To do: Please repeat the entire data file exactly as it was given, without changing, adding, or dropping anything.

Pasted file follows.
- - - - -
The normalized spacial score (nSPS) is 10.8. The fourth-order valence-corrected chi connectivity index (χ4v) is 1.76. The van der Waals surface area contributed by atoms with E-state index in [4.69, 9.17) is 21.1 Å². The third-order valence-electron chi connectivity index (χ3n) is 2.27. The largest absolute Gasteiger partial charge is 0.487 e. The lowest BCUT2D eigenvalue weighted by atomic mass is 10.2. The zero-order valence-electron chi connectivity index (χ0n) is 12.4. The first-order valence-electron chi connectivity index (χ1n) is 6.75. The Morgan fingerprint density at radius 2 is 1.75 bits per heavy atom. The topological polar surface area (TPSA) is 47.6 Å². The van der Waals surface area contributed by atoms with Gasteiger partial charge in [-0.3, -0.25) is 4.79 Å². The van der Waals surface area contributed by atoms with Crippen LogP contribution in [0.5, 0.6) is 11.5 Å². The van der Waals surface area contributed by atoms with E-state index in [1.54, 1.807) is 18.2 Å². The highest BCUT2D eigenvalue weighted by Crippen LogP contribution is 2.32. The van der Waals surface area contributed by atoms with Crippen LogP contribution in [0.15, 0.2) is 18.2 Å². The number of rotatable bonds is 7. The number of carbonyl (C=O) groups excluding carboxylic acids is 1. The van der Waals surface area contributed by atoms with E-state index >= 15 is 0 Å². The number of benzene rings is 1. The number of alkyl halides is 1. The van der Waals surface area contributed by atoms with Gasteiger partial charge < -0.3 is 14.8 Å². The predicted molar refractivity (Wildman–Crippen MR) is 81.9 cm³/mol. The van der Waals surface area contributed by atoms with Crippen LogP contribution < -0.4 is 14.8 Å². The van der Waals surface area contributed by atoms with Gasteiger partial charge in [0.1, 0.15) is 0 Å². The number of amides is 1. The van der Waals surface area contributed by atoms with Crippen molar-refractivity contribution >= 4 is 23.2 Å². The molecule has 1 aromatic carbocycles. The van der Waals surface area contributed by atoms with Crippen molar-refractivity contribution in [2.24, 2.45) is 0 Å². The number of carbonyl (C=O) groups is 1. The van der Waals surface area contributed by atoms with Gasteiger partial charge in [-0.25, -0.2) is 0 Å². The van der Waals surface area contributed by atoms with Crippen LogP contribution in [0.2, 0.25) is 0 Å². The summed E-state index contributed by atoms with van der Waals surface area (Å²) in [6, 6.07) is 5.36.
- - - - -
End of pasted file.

The normalized spacial score (nSPS) is 10.8. The fourth-order valence-corrected chi connectivity index (χ4v) is 1.76. The van der Waals surface area contributed by atoms with E-state index in [4.69, 9.17) is 21.1 Å². The third-order valence-electron chi connectivity index (χ3n) is 2.27. The largest absolute Gasteiger partial charge is 0.487 e. The lowest BCUT2D eigenvalue weighted by atomic mass is 10.2. The zero-order valence-electron chi connectivity index (χ0n) is 12.4. The first-order valence-electron chi connectivity index (χ1n) is 6.75. The Morgan fingerprint density at radius 2 is 1.75 bits per heavy atom. The topological polar surface area (TPSA) is 47.6 Å². The van der Waals surface area contributed by atoms with Gasteiger partial charge in [-0.3, -0.25) is 4.79 Å². The van der Waals surface area contributed by atoms with Crippen LogP contribution in [0.5, 0.6) is 11.5 Å². The van der Waals surface area contributed by atoms with E-state index in [1.54, 1.807) is 18.2 Å². The highest BCUT2D eigenvalue weighted by Crippen LogP contribution is 2.32. The van der Waals surface area contributed by atoms with Crippen LogP contribution in [0.15, 0.2) is 18.2 Å². The number of rotatable bonds is 7. The number of carbonyl (C=O) groups excluding carboxylic acids is 1. The van der Waals surface area contributed by atoms with E-state index >= 15 is 0 Å². The number of benzene rings is 1. The number of alkyl halides is 1. The van der Waals surface area contributed by atoms with Gasteiger partial charge < -0.3 is 14.8 Å². The predicted molar refractivity (Wildman–Crippen MR) is 81.9 cm³/mol. The van der Waals surface area contributed by atoms with Crippen LogP contribution < -0.4 is 14.8 Å². The van der Waals surface area contributed by atoms with Gasteiger partial charge in [0.1, 0.15) is 0 Å². The number of amides is 1. The van der Waals surface area contributed by atoms with Crippen molar-refractivity contribution >= 4 is 23.2 Å². The molecule has 1 aromatic carbocycles. The van der Waals surface area contributed by atoms with Crippen molar-refractivity contribution in [2.24, 2.45) is 0 Å². The number of carbonyl (C=O) groups is 1. The van der Waals surface area contributed by atoms with Gasteiger partial charge in [-0.25, -0.2) is 0 Å². The van der Waals surface area contributed by atoms with Crippen LogP contribution in [0.2, 0.25) is 0 Å². The summed E-state index contributed by atoms with van der Waals surface area (Å²) in [6, 6.07) is 5.36.